After Ferguson: A Political Rundown of the Michael Brown Decision

Ferguson

We all have seen the destruction and looting of property the last two nights, so I figured I put this image up to try to inject a little humanity into this entire ordeal.

 

 

There was some talk over how – or even if – we should cover the incidents in Ferguson this week. Considering we are specifically an American politics site that deals with policy and government issues, how we would cover the fallout of the Michael Brown case was much debated. What we decided was this, a rundown of the political impact that the Ferguson situation could have going forward.

 

 

The Investigations Over the Michael Brown Shooting Aren’t Over Just Yet

Department of Justice

 

Many news outlets are forgetting that the grand jury decision isn’t the end of it. Both the Justice Department and the FBI are still looking into the shooting of Michael Brown for potential civil rights violations. While this is harder to prove – civil rights investigations by the Justice Department have some very specific standards to qualify for further investigation – it’s still being looked into at a federal level.

 

 

Civil Rights Investigations Over the Ferguson Police Department

eric holder police

 

Out of the Justice Department investigations that are currently happening in Ferguson, this is the most intriguing one. Beyond the shooting, the Justice Department is specifically doing a wide ranging investigation over police practices in Ferguson. The investigation goes deep into specific police practices – “stop and searches” and arrest procedures – to see if there is a systematic problem of discrimination within the Ferguson Police Department. These investigations have the power to change police practices not only in Ferguson, but in police forces across the country.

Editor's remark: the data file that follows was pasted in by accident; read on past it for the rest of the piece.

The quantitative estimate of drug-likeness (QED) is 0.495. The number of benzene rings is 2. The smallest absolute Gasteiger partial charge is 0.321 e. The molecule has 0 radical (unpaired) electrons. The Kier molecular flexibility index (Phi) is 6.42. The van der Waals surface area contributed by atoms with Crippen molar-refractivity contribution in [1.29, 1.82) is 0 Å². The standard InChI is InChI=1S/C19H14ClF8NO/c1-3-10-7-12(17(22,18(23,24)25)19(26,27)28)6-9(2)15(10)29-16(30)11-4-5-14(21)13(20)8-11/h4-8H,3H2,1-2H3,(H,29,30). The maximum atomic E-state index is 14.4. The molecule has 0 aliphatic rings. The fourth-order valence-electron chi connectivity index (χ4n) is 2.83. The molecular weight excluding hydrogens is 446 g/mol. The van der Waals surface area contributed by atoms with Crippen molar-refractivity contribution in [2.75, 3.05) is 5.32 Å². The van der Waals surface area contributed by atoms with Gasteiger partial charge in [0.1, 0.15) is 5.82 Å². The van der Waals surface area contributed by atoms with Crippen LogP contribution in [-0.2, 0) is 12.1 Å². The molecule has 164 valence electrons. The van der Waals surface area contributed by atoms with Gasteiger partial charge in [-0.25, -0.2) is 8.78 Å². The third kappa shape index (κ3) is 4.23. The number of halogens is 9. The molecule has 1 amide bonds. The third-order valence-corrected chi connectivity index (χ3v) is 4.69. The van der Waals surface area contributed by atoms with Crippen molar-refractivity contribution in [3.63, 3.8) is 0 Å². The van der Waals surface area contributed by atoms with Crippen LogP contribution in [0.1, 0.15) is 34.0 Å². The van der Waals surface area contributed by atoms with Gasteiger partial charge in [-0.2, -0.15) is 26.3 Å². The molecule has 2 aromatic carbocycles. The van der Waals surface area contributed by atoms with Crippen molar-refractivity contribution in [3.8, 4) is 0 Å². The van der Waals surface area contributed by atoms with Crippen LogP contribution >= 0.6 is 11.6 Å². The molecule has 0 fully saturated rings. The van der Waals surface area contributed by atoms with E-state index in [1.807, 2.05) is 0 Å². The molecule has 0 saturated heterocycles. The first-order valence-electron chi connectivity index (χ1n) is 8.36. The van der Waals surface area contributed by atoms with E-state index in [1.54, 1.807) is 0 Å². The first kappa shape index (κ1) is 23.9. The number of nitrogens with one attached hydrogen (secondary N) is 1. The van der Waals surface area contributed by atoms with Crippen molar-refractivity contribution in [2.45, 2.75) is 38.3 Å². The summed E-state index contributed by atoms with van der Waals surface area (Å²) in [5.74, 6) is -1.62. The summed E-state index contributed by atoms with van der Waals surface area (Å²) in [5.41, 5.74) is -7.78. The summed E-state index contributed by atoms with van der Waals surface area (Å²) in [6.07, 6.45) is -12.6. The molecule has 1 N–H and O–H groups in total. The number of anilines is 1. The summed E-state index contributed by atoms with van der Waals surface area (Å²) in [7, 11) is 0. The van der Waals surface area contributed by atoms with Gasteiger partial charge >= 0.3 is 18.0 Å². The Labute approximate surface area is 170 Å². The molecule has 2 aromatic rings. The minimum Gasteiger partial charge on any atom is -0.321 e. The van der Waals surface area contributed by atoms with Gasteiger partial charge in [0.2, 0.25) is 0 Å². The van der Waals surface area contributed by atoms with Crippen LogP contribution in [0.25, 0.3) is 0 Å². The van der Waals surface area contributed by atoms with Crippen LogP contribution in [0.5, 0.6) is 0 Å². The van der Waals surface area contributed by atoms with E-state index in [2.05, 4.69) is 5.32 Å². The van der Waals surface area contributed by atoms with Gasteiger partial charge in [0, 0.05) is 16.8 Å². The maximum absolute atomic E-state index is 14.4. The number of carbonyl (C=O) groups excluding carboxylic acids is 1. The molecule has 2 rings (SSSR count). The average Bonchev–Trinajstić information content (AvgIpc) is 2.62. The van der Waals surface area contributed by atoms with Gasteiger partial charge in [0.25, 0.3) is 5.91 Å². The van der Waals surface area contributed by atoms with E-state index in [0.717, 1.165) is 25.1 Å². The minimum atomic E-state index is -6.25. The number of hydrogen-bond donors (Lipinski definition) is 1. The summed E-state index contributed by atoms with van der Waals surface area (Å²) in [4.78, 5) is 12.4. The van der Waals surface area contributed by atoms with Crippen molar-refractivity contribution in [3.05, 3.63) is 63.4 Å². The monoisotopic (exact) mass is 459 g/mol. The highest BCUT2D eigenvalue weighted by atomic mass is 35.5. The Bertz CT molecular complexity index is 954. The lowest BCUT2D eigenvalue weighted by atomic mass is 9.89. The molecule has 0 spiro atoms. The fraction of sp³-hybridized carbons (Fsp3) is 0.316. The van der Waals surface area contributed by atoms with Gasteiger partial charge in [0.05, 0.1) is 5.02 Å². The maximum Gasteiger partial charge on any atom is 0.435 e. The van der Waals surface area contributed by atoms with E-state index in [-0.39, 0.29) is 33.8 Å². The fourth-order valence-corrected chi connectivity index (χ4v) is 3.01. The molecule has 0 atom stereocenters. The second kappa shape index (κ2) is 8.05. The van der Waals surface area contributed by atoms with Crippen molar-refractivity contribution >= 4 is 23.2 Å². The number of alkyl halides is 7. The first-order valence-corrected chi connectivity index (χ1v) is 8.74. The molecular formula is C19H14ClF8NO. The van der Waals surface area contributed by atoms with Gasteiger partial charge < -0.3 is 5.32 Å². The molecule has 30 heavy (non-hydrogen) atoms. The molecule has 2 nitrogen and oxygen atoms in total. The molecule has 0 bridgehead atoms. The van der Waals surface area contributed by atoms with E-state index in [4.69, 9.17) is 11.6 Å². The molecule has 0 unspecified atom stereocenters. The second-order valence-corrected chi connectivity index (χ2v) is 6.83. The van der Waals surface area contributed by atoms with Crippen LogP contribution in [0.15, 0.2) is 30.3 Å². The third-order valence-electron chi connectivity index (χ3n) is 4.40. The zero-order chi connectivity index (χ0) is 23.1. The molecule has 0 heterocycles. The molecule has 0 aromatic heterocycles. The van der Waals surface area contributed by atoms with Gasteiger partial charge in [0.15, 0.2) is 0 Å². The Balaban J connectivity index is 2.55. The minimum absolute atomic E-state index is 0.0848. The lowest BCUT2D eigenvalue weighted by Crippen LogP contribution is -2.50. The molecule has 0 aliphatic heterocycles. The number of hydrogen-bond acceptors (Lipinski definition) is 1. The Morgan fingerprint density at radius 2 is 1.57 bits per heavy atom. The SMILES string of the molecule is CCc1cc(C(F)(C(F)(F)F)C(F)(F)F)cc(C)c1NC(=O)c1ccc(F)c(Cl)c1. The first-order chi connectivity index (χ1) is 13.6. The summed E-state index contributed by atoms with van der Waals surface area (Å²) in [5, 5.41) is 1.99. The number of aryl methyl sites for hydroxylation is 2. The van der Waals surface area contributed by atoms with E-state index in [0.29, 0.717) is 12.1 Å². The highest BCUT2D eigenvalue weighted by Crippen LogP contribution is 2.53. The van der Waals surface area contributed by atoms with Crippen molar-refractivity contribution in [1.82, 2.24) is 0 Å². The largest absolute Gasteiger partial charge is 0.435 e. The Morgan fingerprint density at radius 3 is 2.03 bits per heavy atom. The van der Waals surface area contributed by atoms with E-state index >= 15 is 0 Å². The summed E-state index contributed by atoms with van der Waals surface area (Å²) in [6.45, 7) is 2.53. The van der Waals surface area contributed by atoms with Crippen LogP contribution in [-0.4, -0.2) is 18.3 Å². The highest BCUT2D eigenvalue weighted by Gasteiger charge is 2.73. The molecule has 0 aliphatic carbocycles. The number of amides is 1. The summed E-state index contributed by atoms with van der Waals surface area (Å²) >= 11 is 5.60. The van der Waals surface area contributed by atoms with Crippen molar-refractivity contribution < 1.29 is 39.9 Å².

The Militarization of Local Police Forces

Militer police

 

Back in August the question started to be asked whether the militarization of local police force was causing more problems than solutions in law enforcement. What has come to light are the many grants given to local police departments each year by federal agencies such as the Department of Justice and Homeland Security. Civil rights and civil liberties advocates have started requesting to the Obama Administration to discourage police departments from using military grade equipment. But from the last two days of protests in Ferguson, if rioting and looting resumes, then public opinion may be shifting on this issue.

 

 

The Conversation of Police Adopting Body Worn Cameras When On Duty

body worn cameras

 

After the grand jury’s decision in the Michael Brown case, the Brown family made one request, that when you think about it, makes total sense. That police officers wear body cameras when on duty. Instances like the Michael Brown shooting would have been entirely avoided if this practice was enforced. While there are many proponents for the measure – many in the law enforcement community and civil rights advocates believe it will cut out the “he says/she says” element in arrests – the body cameras aren’t cheap. They go for around $1,000 each. While on the surface it doesn’t sound like much money, if you have to consider that every officer has to be equipped with one, the cost adds up. For many police departments the total cost would constitute almost half the police budget for that fiscal year. Then again maybe if you were to transfer$1 billion in grants given by Homeland Security to police departments each year for military grade arsenals, this would curb the cost of these body cameras for local police departments. More importantly, it would make incidents, like the one in Ferguson, a thing of the past.

 

 

(Photo Credits: Twitter @byjoelanderson, Reuters, Associated Press, PoliceMag.com)

 

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